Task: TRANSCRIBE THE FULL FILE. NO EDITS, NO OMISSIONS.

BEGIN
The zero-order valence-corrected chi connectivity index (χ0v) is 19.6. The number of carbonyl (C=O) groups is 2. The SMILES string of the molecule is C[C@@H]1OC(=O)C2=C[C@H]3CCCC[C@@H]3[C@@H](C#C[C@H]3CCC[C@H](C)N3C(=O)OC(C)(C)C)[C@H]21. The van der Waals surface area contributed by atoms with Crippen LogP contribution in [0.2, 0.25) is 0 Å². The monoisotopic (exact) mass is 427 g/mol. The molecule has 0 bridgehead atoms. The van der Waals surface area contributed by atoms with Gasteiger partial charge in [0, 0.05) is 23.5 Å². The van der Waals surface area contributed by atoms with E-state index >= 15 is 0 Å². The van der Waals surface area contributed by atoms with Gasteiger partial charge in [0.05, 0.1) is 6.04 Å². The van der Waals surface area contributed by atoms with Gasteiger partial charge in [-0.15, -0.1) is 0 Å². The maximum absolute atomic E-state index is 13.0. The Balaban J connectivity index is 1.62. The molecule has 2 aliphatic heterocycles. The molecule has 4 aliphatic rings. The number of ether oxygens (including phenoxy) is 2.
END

The zero-order valence-corrected chi connectivity index (χ0v) is 19.6. The number of carbonyl (C=O) groups is 2. The SMILES string of the molecule is C[C@@H]1OC(=O)C2=C[C@H]3CCCC[C@@H]3[C@@H](C#C[C@H]3CCC[C@H](C)N3C(=O)OC(C)(C)C)[C@H]21. The van der Waals surface area contributed by atoms with Crippen LogP contribution in [0.2, 0.25) is 0 Å². The monoisotopic (exact) mass is 427 g/mol. The molecule has 0 bridgehead atoms. The van der Waals surface area contributed by atoms with Gasteiger partial charge in [0, 0.05) is 23.5 Å². The van der Waals surface area contributed by atoms with E-state index >= 15 is 0 Å². The van der Waals surface area contributed by atoms with Gasteiger partial charge in [0.05, 0.1) is 6.04 Å². The van der Waals surface area contributed by atoms with Gasteiger partial charge in [-0.15, -0.1) is 0 Å². The maximum absolute atomic E-state index is 13.0. The Balaban J connectivity index is 1.62. The molecule has 2 aliphatic heterocycles. The molecule has 4 aliphatic rings. The number of ether oxygens (including phenoxy) is 2.